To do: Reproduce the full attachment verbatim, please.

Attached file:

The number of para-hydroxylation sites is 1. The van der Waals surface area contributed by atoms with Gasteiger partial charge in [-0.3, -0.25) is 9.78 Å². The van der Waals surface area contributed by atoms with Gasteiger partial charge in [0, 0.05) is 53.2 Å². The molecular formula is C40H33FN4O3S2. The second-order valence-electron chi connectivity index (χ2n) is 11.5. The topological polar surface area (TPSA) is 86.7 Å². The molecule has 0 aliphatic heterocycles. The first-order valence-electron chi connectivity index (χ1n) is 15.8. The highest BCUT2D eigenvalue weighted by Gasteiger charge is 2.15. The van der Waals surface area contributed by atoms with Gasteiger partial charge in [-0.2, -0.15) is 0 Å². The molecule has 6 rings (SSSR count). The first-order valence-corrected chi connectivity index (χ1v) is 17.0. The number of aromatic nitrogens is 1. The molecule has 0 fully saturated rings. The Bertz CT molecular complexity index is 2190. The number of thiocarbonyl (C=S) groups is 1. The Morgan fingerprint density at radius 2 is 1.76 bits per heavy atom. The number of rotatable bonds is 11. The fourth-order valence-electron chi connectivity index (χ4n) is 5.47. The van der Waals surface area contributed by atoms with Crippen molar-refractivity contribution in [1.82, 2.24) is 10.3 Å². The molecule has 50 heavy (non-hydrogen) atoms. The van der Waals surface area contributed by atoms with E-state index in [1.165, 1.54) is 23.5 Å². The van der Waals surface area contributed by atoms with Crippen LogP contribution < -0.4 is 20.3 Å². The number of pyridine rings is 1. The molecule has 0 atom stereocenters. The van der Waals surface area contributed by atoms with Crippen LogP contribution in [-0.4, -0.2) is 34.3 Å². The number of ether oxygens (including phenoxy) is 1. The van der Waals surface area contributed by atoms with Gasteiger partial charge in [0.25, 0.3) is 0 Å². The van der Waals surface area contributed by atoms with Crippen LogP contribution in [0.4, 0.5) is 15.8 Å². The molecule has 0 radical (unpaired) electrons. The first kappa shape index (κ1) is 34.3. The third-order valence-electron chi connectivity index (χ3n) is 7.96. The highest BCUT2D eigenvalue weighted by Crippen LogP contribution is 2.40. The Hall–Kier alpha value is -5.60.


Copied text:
The number of para-hydroxylation sites is 1. The van der Waals surface area contributed by atoms with Gasteiger partial charge in [-0.3, -0.25) is 9.78 Å². The van der Waals surface area contributed by atoms with Gasteiger partial charge in [0, 0.05) is 53.2 Å². The molecular formula is C40H33FN4O3S2. The second-order valence-electron chi connectivity index (χ2n) is 11.5. The topological polar surface area (TPSA) is 86.7 Å². The molecule has 0 aliphatic heterocycles. The first-order valence-electron chi connectivity index (χ1n) is 15.8. The highest BCUT2D eigenvalue weighted by Gasteiger charge is 2.15. The van der Waals surface area contributed by atoms with Gasteiger partial charge in [-0.2, -0.15) is 0 Å². The molecule has 6 rings (SSSR count). The first-order valence-corrected chi connectivity index (χ1v) is 17.0. The number of aromatic nitrogens is 1. The molecule has 0 fully saturated rings. The Bertz CT molecular complexity index is 2190. The number of thiocarbonyl (C=S) groups is 1. The Morgan fingerprint density at radius 2 is 1.76 bits per heavy atom. The number of rotatable bonds is 11. The fourth-order valence-electron chi connectivity index (χ4n) is 5.47. The van der Waals surface area contributed by atoms with Crippen molar-refractivity contribution in [1.82, 2.24) is 10.3 Å². The molecule has 50 heavy (non-hydrogen) atoms. The van der Waals surface area contributed by atoms with E-state index in [1.165, 1.54) is 23.5 Å². The van der Waals surface area contributed by atoms with Crippen LogP contribution < -0.4 is 20.3 Å². The number of pyridine rings is 1. The molecule has 0 atom stereocenters. The van der Waals surface area contributed by atoms with Crippen LogP contribution in [-0.4, -0.2) is 34.3 Å². The number of ether oxygens (including phenoxy) is 1. The van der Waals surface area contributed by atoms with Gasteiger partial charge in [0.25, 0.3) is 0 Å². The van der Waals surface area contributed by atoms with Crippen LogP contribution in [0.4, 0.5) is 15.8 Å². The molecule has 0 radical (unpaired) electrons. The first kappa shape index (κ1) is 34.3. The third-order valence-electron chi connectivity index (χ3n) is 7.96. The highest BCUT2D eigenvalue weighted by Crippen LogP contribution is 2.40. The Hall–Kier alpha value is -5.60.